Iron Condor: A combination of a bull put spread and a bear call spread. The investor sells an out-of-the-money put, buys a further out-of-the-money put, sells an out-of-the-money call, and buys a further out-of-the-money call. The maximum profit is the credit received, and it is achieved if the stock finishes between the middle strike prices.
Iron Butterfly: The iron butterfly is similar to the iron condor but uses at-the-money options. The investor sells an at-the-money call, sells an at-the-money put, buys an out-of-the-money call, and buys an out-of-the-money put.
Remember, while these strategies offer various ways to approach the market, each comes with its own set of risks. It's important to understand these risks and have a clear strategy before entering any options trades.
What are the benefits of crypto options trading?
Crypto options trading comes with many benefits, including:
Leverage: Options allow traders to control a larger position with a relatively small amount of capital.
Flexibility: Traders can use options for a variety of strategies, from simple to complex, depending on their market view.
Hedging: Options can be used to protect crypto holdings against adverse price movements, acting as a form of insurance.
Diversification: Options provide an additional asset class for diversification within a broader crypto trading portfolio.
Defined risk: When buying options, the maximum loss is limited to the premium paid.
Potential for high returns: Depending on the strategy used, options can offer the potential for substantial returns.
Strategic alternatives: From bullish to bearish or neutral, options allow traders to capitalize on any market outlook.
Premium collection: Sellers of options can earn a premium in exchange for taking on the obligation of the option contract.
No obligation for buyers: Option buyers have the right, but not the obligation, to exercise their options. If the market doesn't move as anticipated, they can simply let the option expire worthless.
Access to price movements of expensive assets: We can’t all afford to buy BTC. With options, traders can gain exposure to the price movements of high-priced cryptocurrencies without having to fully invest in them.
Time decay as a strategy: Options have an expiration date, and the value of the option can decrease over time due to time decay. This can be utilized as a strategy by option sellers.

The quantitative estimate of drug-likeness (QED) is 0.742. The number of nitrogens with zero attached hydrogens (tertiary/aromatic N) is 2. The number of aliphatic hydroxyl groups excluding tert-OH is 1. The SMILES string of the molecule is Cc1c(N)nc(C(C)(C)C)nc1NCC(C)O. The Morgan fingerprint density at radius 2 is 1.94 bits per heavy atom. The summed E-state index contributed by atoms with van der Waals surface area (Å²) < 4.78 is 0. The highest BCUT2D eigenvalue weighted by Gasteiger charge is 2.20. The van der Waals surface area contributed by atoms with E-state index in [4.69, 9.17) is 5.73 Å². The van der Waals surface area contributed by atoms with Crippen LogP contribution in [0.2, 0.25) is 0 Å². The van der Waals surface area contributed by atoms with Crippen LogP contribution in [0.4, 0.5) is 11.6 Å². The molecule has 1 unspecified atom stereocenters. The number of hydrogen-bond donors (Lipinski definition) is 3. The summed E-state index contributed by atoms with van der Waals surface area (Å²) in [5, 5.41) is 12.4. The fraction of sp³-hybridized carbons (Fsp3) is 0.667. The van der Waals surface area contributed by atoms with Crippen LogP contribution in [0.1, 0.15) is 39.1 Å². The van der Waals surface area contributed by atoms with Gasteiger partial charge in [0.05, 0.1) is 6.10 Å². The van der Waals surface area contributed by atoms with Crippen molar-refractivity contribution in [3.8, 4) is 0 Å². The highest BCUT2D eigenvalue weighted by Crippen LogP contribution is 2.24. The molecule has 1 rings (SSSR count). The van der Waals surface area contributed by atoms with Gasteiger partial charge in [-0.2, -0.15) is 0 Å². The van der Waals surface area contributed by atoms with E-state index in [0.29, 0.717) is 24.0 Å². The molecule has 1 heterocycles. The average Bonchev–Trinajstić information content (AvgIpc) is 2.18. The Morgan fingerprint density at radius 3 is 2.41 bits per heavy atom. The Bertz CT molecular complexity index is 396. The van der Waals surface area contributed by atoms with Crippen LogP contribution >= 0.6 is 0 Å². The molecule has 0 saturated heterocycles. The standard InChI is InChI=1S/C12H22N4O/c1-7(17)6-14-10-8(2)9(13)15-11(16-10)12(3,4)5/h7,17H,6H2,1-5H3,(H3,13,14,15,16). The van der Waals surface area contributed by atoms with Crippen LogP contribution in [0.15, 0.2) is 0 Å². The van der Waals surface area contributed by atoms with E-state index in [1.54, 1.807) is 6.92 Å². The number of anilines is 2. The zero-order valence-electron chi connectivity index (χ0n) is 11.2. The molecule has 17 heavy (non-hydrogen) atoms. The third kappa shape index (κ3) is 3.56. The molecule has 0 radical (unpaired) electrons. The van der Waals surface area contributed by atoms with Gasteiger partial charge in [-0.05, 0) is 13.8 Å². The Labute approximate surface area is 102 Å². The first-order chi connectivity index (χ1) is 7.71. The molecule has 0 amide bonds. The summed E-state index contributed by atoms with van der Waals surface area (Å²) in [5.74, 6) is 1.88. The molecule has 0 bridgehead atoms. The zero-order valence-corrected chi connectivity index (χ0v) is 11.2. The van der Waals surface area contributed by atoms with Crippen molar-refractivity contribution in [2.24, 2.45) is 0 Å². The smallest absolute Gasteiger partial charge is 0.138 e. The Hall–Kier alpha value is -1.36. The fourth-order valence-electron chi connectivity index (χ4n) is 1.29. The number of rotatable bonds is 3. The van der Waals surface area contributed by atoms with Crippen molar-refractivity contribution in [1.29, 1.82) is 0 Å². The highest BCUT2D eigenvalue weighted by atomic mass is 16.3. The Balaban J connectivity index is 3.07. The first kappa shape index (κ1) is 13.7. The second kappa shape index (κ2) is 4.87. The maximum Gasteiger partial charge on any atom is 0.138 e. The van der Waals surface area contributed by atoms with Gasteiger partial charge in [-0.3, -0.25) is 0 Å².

It's essential to understand that while crypto options offer numerous benefits, they also come with significant risks, so we’ll cover that too.
What are the risks of crypto options trading?
As with all investments, crypto options have risks too, including:
Complexity: Options can be complex and require a solid understanding to use effectively, making them less suitable for new investors.
Potential for loss: If an option expires out-of-the-money, the premium paid for it is entirely lost.
Leverage risk: While leverage can amplify gains, it can also magnify losses.
Liquidity issues: Some crypto options might have low trading volumes, leading to wider bid-ask spreads and making them harder to buy or sell.
Short selling risk: Sellers or writers of naked or uncovered options can face unlimited losses, unlike buyers whose loss is limited to the premium paid.
Regulatory and platform risks: The regulatory landscape for crypto options can be uncertain and subject to change, affecting trading or the validity of contracts. Some platforms might also face security issues.
Volatility: Cryptocurrencies are notoriously volatile. Such volatility can lead to options becoming in-the-money or out-of-the-money very rapidly.
Time decay: Options have an expiration date. The value of an option can decrease rapidly as it approaches its expiration if it remains out-of-the-money.
Costs and fees: Trading fees, margin requirements, and other transaction costs can eat into potential profits or amplify losses.
Understanding these risks is crucial before engaging in crypto options trading. You should only ever invest what you can comfortably afford to.
What’s the difference between spot trading vs. options trading?
The main difference between spot trading and options trading is that with spot trading, you own the asset you’re trading, whereas with options trading you have a contract that gives you a right to buy or sell an underlying asset at a later date. There are other key differences between crypto spot trading and crypto options to compare as well, including:
|Buying or selling an asset at its current market price.
|Buying or selling the right, but not the obligation, to purchase or sell an asset at a predetermined price by a specified future date.
|Amount equivalent to the asset's current price multiplied by the number of units bought/sold.
|Premium paid or received. This is typically much less than the cost of the underlying asset.